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Poems About Guilt

Table of Contents

  1. Peace by Bliss Carman
  2. Two Pictures by John Charles McNeill
  3. E Tenebris by Oscar Wilde

  1. Peace

    by Bliss Carman

    The sleeping tarn is dark
    Below the wooded hill.
    Save for its homing sounds,
    The twilit world grows still.

    And I am left to muse
    In grave-eyed mystery,
    And watch the stars come out
    As sandalled dusk goes by.

    And now the light is gone,
    The drowsy murmurs cease,
    And through the still unknown
    I wonder whence comes peace.

    Then softly falls the word
    Of one beyond a name,
    "Peace only comes to him
    Who guards his life from shame, —

    "Who gives his heart to love,
    And holding truth for guide,
    Girds him with fearless strength,
    That freedom may abide."

  2. Two Pictures

    by John Charles McNeill

    One sits in soft light, where the hearth is warm,
    A halo, like an angel's, on her hair.
    She clasps a sleeping infant in her arm.
    A holy presence hovers round her there,
    And she, for all her mother-pains more fair,
    Is happy, seeing that all sweet thoughts that stir
    The hearts of men bear worship unto her.

    Another wanders where the cold wind blows,
    Wet-haired, with eyes that sting one like a knife.
    Homeless forever, at her bosom close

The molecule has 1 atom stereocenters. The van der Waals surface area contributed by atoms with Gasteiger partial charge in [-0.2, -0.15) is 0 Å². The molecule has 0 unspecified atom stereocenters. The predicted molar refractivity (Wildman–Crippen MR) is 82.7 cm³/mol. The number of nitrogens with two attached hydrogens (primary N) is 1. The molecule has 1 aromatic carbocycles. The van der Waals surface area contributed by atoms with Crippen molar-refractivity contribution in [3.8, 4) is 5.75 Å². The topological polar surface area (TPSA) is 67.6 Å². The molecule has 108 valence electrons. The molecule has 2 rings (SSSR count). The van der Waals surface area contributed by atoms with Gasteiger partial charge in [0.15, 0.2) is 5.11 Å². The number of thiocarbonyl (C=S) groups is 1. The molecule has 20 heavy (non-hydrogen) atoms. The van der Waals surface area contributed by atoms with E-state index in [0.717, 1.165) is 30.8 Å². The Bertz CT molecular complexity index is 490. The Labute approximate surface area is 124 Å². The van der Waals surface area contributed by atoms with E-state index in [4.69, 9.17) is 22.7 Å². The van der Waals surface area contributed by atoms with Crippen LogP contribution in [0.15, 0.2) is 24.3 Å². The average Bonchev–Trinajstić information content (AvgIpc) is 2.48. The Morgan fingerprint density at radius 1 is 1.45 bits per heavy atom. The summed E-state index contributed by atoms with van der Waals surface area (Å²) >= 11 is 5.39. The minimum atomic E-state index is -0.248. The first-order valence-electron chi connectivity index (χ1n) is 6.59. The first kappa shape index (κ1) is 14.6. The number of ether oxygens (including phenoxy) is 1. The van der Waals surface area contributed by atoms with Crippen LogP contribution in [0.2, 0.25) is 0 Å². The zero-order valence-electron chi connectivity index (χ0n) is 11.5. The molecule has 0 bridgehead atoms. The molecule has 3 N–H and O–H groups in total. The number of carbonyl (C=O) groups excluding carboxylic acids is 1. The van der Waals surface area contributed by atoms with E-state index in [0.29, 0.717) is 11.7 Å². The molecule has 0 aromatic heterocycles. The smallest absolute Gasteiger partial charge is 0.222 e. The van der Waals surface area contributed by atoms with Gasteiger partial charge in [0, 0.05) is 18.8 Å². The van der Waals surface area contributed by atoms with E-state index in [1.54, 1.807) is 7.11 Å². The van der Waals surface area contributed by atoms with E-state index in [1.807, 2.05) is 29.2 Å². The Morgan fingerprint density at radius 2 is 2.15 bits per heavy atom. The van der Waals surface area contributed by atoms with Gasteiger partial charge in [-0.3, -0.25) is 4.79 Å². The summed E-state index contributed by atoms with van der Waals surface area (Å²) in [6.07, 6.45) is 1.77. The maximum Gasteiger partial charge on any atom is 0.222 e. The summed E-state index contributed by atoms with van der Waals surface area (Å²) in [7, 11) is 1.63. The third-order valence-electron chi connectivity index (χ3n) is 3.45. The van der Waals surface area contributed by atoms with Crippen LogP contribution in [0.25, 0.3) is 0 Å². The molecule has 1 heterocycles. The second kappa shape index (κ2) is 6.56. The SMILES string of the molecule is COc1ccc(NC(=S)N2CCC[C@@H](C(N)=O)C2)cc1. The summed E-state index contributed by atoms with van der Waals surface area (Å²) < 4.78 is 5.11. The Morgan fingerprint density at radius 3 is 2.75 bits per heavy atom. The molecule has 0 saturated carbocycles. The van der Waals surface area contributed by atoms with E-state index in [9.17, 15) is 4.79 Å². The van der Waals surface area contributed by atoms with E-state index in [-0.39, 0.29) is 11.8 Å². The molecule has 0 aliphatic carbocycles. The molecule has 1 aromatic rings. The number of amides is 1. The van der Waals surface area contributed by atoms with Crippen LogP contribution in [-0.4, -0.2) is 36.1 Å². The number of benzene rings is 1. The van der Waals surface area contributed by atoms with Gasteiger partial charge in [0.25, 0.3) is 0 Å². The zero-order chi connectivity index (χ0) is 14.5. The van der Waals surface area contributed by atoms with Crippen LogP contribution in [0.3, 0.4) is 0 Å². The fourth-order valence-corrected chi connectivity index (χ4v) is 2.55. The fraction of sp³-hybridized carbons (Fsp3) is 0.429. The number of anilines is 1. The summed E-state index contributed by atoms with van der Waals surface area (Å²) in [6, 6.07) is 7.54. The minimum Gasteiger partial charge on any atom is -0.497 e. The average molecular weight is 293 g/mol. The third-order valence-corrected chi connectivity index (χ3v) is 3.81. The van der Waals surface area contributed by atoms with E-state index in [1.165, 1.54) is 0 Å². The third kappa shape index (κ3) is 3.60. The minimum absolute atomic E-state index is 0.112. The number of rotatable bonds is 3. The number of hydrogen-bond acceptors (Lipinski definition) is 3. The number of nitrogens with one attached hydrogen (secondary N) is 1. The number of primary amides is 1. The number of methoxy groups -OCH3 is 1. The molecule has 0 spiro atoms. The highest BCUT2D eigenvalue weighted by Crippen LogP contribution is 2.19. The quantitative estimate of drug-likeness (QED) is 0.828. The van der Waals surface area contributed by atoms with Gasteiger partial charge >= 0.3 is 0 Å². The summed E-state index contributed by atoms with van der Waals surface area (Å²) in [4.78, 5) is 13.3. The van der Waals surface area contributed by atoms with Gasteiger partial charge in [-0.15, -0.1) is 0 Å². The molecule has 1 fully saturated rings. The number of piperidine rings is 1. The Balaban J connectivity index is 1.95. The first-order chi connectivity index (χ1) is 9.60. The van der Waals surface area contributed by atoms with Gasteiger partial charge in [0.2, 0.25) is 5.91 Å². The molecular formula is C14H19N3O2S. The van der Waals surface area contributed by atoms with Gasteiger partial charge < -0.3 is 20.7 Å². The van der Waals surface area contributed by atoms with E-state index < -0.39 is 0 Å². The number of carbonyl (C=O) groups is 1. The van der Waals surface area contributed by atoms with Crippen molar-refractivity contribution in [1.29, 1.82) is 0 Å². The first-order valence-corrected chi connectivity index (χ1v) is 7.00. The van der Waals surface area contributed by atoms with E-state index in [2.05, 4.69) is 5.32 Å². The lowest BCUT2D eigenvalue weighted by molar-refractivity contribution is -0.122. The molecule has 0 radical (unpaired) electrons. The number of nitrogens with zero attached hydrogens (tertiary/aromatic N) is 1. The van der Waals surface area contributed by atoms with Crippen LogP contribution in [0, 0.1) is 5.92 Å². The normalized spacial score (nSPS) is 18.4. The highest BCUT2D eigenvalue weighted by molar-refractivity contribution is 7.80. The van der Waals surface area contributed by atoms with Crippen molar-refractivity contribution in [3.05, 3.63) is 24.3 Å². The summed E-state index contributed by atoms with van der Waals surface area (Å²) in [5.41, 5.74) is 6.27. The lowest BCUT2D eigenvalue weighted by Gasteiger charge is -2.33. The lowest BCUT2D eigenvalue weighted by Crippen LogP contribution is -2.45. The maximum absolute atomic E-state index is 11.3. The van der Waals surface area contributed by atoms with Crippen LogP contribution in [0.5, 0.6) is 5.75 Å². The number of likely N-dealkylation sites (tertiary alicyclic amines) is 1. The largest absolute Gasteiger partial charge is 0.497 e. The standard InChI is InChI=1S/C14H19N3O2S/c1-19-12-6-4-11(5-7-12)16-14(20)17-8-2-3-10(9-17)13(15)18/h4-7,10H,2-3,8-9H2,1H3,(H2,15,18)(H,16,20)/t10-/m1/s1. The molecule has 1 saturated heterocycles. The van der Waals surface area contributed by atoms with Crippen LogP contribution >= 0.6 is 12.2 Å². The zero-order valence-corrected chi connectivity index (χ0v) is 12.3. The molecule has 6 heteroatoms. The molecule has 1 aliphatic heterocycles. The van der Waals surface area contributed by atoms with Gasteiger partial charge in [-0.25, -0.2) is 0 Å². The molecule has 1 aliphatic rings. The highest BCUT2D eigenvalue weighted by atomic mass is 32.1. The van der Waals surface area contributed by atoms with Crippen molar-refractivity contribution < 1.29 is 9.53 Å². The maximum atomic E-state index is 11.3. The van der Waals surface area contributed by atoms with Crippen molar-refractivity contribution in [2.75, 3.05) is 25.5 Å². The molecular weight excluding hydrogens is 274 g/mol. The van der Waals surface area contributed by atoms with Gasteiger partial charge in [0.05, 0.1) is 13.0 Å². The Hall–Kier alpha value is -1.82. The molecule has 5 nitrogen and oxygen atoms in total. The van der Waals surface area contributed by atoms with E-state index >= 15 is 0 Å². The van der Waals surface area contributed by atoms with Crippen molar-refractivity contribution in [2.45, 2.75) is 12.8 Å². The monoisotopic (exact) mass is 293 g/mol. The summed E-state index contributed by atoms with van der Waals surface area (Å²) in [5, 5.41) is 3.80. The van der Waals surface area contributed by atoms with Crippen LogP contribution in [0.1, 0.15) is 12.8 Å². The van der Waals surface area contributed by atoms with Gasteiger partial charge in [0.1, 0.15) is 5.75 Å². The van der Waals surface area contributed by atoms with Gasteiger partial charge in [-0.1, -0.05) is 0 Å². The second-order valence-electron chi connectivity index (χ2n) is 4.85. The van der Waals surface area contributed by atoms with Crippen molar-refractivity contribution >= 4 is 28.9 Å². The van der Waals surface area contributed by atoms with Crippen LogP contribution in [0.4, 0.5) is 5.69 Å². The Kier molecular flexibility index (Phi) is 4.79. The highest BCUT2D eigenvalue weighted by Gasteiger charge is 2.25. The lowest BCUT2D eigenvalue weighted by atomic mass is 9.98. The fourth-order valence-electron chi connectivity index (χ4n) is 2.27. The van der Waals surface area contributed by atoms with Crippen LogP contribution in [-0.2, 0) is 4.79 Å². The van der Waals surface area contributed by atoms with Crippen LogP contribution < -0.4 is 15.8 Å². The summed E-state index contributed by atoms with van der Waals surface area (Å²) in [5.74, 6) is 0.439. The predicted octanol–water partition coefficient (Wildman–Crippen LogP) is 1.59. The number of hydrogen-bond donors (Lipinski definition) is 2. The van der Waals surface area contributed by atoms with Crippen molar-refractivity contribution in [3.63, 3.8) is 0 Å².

She holds the purchase of her love and life,
    Of motherhood, unglorified as wife;
    And bitterer than the world's relentless scorn
    The knowing her child were happier never born.

    Whence are the halo and the fiery shame
    That fashion thus a crown and curse of love?
    Have roted words such power to bless and blame?
    Ay, men have stained a raven from many a dove,
    And all the grace and all the grief hereof
    Are the two words which bore one's lips apart
    And which the other hoarded in her heart.

    He who stooped down and wrote upon the sand,
    The God-heart in him touched to tenderness,
    Saw deep, saw what we cannot understand,—
    We, who draw near the shrine of one to bless
    The while we scourge another's sore distress,
    And judge like gods between the ill and good,
    The glory and the guilt of womanhood.

  3. E Tenebris

    by Oscar Wilde

    Come down, O Christ, and help me! reach Thy hand,
    For I am drowning in a stormier sea
    Than Simon on Thy lake of Galilee:
    The wine of life is spilt upon the sand,
    My heart is as some famine-murdered land
    Whence all good things have perished utterly,
    And well I know my soul in Hell must lie
    If I this night before God’s throne should stand.
    ‘He sleeps perchance, or rideth to the chase,
    Like Baal, when his prophets howled that name
    From morn to noon on Carmel’s smitten height.’
    Nay, peace, I shall behold, before the night,
    The feet of brass, the robe more white than flame,
    The wounded hands, the weary human face.